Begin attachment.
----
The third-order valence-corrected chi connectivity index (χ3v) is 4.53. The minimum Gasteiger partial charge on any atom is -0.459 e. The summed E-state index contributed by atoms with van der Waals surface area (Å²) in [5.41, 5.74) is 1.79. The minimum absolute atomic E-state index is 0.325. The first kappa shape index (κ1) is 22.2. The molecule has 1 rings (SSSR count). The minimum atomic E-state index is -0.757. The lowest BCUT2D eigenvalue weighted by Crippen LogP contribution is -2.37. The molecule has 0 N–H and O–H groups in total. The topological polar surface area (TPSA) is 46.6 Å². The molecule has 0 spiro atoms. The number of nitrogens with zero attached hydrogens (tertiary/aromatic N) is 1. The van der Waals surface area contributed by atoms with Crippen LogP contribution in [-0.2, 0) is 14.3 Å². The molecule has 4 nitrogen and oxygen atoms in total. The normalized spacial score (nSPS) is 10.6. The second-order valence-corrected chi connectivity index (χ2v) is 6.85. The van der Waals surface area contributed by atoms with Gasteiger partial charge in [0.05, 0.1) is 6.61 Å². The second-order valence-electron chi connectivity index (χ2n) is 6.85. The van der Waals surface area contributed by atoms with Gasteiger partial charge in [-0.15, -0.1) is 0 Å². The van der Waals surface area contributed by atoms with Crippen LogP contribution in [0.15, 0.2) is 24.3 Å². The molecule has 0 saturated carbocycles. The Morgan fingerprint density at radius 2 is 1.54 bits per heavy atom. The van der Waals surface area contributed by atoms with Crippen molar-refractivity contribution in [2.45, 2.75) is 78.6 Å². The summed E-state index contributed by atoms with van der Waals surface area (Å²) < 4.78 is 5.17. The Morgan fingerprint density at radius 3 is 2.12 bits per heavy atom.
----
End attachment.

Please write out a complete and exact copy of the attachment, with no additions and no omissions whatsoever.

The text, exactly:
The third-order valence-corrected chi connectivity index (χ3v) is 4.53. The minimum Gasteiger partial charge on any atom is -0.459 e. The summed E-state index contributed by atoms with van der Waals surface area (Å²) in [5.41, 5.74) is 1.79. The minimum absolute atomic E-state index is 0.325. The first kappa shape index (κ1) is 22.2. The molecule has 1 rings (SSSR count). The minimum atomic E-state index is -0.757. The lowest BCUT2D eigenvalue weighted by Crippen LogP contribution is -2.37. The molecule has 0 N–H and O–H groups in total. The topological polar surface area (TPSA) is 46.6 Å². The molecule has 0 spiro atoms. The number of nitrogens with zero attached hydrogens (tertiary/aromatic N) is 1. The van der Waals surface area contributed by atoms with Crippen LogP contribution in [-0.2, 0) is 14.3 Å². The molecule has 4 nitrogen and oxygen atoms in total. The normalized spacial score (nSPS) is 10.6. The second-order valence-corrected chi connectivity index (χ2v) is 6.85. The van der Waals surface area contributed by atoms with Gasteiger partial charge in [0.05, 0.1) is 6.61 Å². The second-order valence-electron chi connectivity index (χ2n) is 6.85. The van der Waals surface area contributed by atoms with Gasteiger partial charge in [-0.15, -0.1) is 0 Å². The van der Waals surface area contributed by atoms with Crippen LogP contribution in [0.15, 0.2) is 24.3 Å². The molecule has 0 saturated carbocycles. The Morgan fingerprint density at radius 2 is 1.54 bits per heavy atom. The van der Waals surface area contributed by atoms with Crippen molar-refractivity contribution in [2.45, 2.75) is 78.6 Å². The summed E-state index contributed by atoms with van der Waals surface area (Å²) < 4.78 is 5.17. The Morgan fingerprint density at radius 3 is 2.12 bits per heavy atom.